Ramirez mostly was raised by her grandmother. However, food and housing were never guaranteed—and her grades in high school reflected the uncertainty and chaos. By the end of her sophomore year, her academics were so poor that she was transferred to a continuation school, where she came to a realization.
“I didn’t want to end up in the same pattern that much of my family had been in, being very impoverished,” she said. “That was not where I wanted to be in my life.”
Ramirez set college in her sights and found supportive staff and faculty at her school to help.
“They showed me that I have potential past all the times I was told I was stupid and I wasn’t going to amount anything, that I was going to end up just like my parents,” she said.
Once focused, Ramirez took enough classes during the day to graduate from high school early, and college-level classes at night. She discovered her interest in sociology because she said it provided actual terms by which to frame her life experiences and hopefully shape those of others.
Ramirez’s resilience paid off. After years of loss, uncertainty, and struggle, she began a new chapter—attending Chico State.
“I just took my pain and my suffering and really turned that into a strength,” she said. “I realized this isn’t something I should be embarrassed about.”
Ramirez has used the Hungry Wildcat Food Pantry on numerous occasions. And even at Chico State, she has experienced homelessness. In the few weeks after the spring 2019 semester and the beginning of a summer internship in South Lake Tahoe, Ramirez slept in her car for a few nights before Paiva, learning of her situation, sheltered Ramirez in her own home until her internship began.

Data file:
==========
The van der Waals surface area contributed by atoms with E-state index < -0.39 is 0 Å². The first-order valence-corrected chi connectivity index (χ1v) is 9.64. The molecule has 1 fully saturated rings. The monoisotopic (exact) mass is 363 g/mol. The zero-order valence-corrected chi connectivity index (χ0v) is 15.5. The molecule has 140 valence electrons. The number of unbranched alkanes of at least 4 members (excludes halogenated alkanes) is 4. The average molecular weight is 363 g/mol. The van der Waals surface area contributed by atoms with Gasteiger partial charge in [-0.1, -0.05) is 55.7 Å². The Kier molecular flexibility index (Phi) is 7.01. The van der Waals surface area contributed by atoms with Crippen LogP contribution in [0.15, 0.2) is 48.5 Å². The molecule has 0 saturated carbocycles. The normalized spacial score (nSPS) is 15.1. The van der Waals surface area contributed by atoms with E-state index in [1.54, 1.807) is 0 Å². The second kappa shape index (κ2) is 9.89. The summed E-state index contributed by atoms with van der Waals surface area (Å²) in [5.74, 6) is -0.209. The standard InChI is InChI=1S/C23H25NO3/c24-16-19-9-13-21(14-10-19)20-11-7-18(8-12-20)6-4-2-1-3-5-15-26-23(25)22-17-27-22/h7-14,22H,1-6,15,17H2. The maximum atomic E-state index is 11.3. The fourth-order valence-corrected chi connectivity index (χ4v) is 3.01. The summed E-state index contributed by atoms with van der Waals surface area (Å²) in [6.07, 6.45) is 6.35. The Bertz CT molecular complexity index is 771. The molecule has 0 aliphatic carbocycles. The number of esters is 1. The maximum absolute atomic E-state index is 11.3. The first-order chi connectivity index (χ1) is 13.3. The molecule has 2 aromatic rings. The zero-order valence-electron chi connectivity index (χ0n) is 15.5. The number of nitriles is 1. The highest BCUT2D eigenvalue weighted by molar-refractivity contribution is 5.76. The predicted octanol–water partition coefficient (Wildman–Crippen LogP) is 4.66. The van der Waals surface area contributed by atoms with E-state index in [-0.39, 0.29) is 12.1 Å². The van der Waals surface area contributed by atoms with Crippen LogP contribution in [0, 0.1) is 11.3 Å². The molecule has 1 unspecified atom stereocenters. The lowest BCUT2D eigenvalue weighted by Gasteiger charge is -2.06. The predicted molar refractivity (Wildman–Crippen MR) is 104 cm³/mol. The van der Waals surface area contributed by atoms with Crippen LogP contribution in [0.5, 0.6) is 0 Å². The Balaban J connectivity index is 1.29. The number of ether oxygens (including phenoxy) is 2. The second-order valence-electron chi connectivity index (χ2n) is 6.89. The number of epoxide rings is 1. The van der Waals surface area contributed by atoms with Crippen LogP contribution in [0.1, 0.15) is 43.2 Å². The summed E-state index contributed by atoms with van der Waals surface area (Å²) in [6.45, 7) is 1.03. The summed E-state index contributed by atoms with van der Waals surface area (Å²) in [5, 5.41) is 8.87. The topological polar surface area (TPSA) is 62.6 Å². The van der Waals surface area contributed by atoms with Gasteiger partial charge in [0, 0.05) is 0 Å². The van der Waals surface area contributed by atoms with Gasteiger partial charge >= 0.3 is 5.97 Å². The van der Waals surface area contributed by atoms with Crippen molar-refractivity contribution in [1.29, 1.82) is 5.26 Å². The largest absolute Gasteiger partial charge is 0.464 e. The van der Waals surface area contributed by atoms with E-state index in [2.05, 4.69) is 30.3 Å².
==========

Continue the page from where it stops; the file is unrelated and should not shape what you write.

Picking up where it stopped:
In the fall, Ramirez became even more committed to her work. She started an internship at the Center for Healthy Communities, where she was supervised by outreach coordinator Emily Foxworthy. Right away, Foxworthy (Nutrition and Food Science, ’05) saw her intern’s determination, passion, and innate drive to help fellow students meet their basic needs.
“She just has such unique qualities that you don’t find in many students,” Foxworthy said. “It’s been such a joy to sit back and just really watch her shine. … We’ve tried for a lot of years to work on (the meal swipe) project and were not successful. So to have a student just bust through and make it happen was amazing.”
On the day of Swipe Against Hunger, Ramirez didn’t know what to expect.
“I just hung out in the dining hall and thanked students as they came in and donated,” she said. “I was just blown away, because I saw students come in not to eat, but just to donate a swipe.”
Ramirez is now a paid student employee for the CHC—as part of the Cal Fresh Outreach team inside the Hungry Wildcat Food Pantry. Following graduation in spring 2020, she plans to go into the Peace Corps, open to go wherever she’s needed.
“I’d like to go into the realm of community health, starting community programs surrounding the issue of basic needs in other countries,” she said, “and really just go from there and see where my career takes me after that.”
Until then, though, plans for a spring 2020 Swipe Against Hunger are already underway. Paiva said Ramirez’s most notable strengths are her sincerity and authenticity when talking about food insecurity.
“She can say, ‘I’ve experienced sleeping in my car, I have experienced not having enough food to eat. I’ve experienced having poor quality food to eat, inadequate food to eat,” Paiva said. “She understands what it means to have to rely on food that is high-sugar, high-fat, high-salt, which all affect your health because those are the cheapest, most easily accessible things. She has lived it and so she can speak with authority on the matter and other students will follow.”